“The controller workforce is definitely ready for it,” Hamilton said. “From the controller’s standpoint, it’s another surveillance source. But it’s revolutionary for what we do.” Terminal controllers now receive aircraft position updates every one second, instead of the 4.6 seconds typical with terminal radar systems, he explained.
ADS-B uses the GPS position broadcast by the aircraft instead of ground-based radar to determine aircraft location, and is a key technology behind the FAA’s Next Generation Air Transportation System. The FAA has mandated ADS-B Out for flights after January 1, 2020, in airspace where a transponder is required today. ADS-B In, which enhances pilot situational awareness through the display of weather and traffic information in the cockpit, is optional.
The FAA and controllers recently integrated position sources—multiple radars, as well as ADS-B—for terminal radar facilities. “We just are finishing up a fusion rollout for our STARS [Standard Terminal Automation Replacement System],” he said. The project encompassed 155 ATC facilities and took six years to complete.
What does a one-second update rate mean to an air traffic controller in the terminal environment? “Instead of seeing where a target was, they see where it is,” said Hamilton, a private pilot who worked in private and corporate aviation for 10 years before he was hired as an air traffic controller in 2008. “It does take a little bit of time for controllers to get used to. Now when you tell a plane to turn, you see it start to turn. That’s huge from the controller’s perspective.”
Not only is ADS-B position more accurate than an air traffic control radar beacon system (ATCRABS, or transponder) target, it’s more reliable. “Generally speaking, ADS-B has fewer problems than ATCRABS beacons,” Hamilton said. ATC displays have the same resolution, but targets are better defined.
ADS-B is allowing controllers to provide service in more airspace, he added. “There are areas that used to be pretty spotty with radar coverage. Now, if they’re ADS-B equipped, you can see them where you couldn’t before. If you can see them, you can work them. It opens up a ton of opportunities for us in the long run.”
Like the transition to ADS-B for pilots, the ATC changes have been designed to be transparent to controllers. “It’s so tough to get people to see that sometimes the transparent approach to integrating technology is best,” Hamilton said. “You don’t want to shake things up too much.”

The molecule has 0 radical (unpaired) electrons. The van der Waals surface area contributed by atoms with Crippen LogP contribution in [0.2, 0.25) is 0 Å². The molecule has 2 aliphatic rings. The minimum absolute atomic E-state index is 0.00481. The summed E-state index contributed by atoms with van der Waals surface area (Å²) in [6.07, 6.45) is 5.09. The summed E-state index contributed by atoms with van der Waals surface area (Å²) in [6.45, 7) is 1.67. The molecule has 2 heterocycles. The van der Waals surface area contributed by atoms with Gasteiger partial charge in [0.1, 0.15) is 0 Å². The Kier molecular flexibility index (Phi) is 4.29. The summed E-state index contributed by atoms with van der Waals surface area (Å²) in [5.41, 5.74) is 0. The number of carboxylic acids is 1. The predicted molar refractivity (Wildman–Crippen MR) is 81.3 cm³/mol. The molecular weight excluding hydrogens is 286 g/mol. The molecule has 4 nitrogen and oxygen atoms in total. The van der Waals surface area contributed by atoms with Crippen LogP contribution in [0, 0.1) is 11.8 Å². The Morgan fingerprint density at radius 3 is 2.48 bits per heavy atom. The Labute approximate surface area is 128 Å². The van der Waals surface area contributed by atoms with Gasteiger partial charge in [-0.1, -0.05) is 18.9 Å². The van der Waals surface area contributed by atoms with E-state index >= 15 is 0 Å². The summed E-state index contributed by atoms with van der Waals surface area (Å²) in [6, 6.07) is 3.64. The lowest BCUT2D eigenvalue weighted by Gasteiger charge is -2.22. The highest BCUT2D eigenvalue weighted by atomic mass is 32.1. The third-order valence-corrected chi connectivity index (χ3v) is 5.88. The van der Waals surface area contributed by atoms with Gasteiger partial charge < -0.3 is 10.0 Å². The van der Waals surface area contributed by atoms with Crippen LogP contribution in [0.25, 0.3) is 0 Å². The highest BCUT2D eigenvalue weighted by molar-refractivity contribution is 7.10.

A lot of ADS-B benefits to pilots are behind the scenes, Hamilton noted. “Pilots are hearing a lot less, ‘Radar contact lost.’” And search and rescue response time is significantly shortened when ADS-B data is available, because it greatly reduces the size of the search area.
The fusion project started with analysis at the FAA’s William J. Hughes Technical Center in Atlantic City, New Jersey; then the technology was fielded to two key sites for a shakeout before expanding to all 155.
Don’t ask your controller if they’re looking at your ADS-B or transponder target—he or she doesn’t readily know. “ADS-B is another surveillance source feeding the display the controller sees. Currently, controllers see no difference [between data sources] as far as overall display.” Controllers can navigate a menu to pull up surveillance info on a target to see specifically what sources are feeding it, but it’s time consuming, and Hamilton doesn’t expect to see controllers doing that very often.
Some ADS-B capabilities are being withheld from controllers. Call sign mismatch (see “ADS-B: What is an NPE?” March 2017 AOPA Pilot) continues to be a problem that has required suppressing some data from controller displays. “Call sign mismatch [CSMM] is one thing that everybody is working to mediate. It’s been a long journey,” Hamilton said. “This is a prime example of why we’re not using the full capability of ADS-B. Some of the capabilities are suppressed to work out these growing pains.”
If CSMM was enabled in the system, any aircraft transmitting an ADS-B flight ID that doesn’t match the identification filed on the flight plan would display a CSMM flag above its data block on the ATC display. “It sounds minimal but it’s radar clutter—that’s what it comes down to,” Hamilton said. “It distracts the controller. You don’t want anything unnecessary on a radar [display].”
How extensive is the problem? In the last calendar quarter, there were nearly 28,000 instances of CSMM. “We keep tracking it on the back side, and we continue the outreach.” Pilots who fly using authorized call signs must make sure their ADS-B hardware allows them to edit the flight ID in their ADS-B system (see “ADS-B: Changing Flight ID,” October 2017 AOPA Pilot).
A similar fusion modification program is underway for en route ATC radars, which Hamilton said will reduce minimum separation distances. That’s because most en route separation is based on a 12-second update rate, he added.
He compares the transitioning to ADS-B with the change from pagers to cellphones. “Everyone is on board now. It took a while,” he said. “This is no different. It will benefit you in the long run.” He also encourages pilots to request a tour of their local terminal radar approach control facility. “Getting that other perspective helps you to be more efficient,” he explained. “I came from GA, I came from private/corporate, and I didn’t know anything about the ATC world.”
Hamilton says that the January 2020 mandate isn’t the end for ADS-B, but the beginning. “This could be the start of some really good technology advances for the national airspace system,” he said.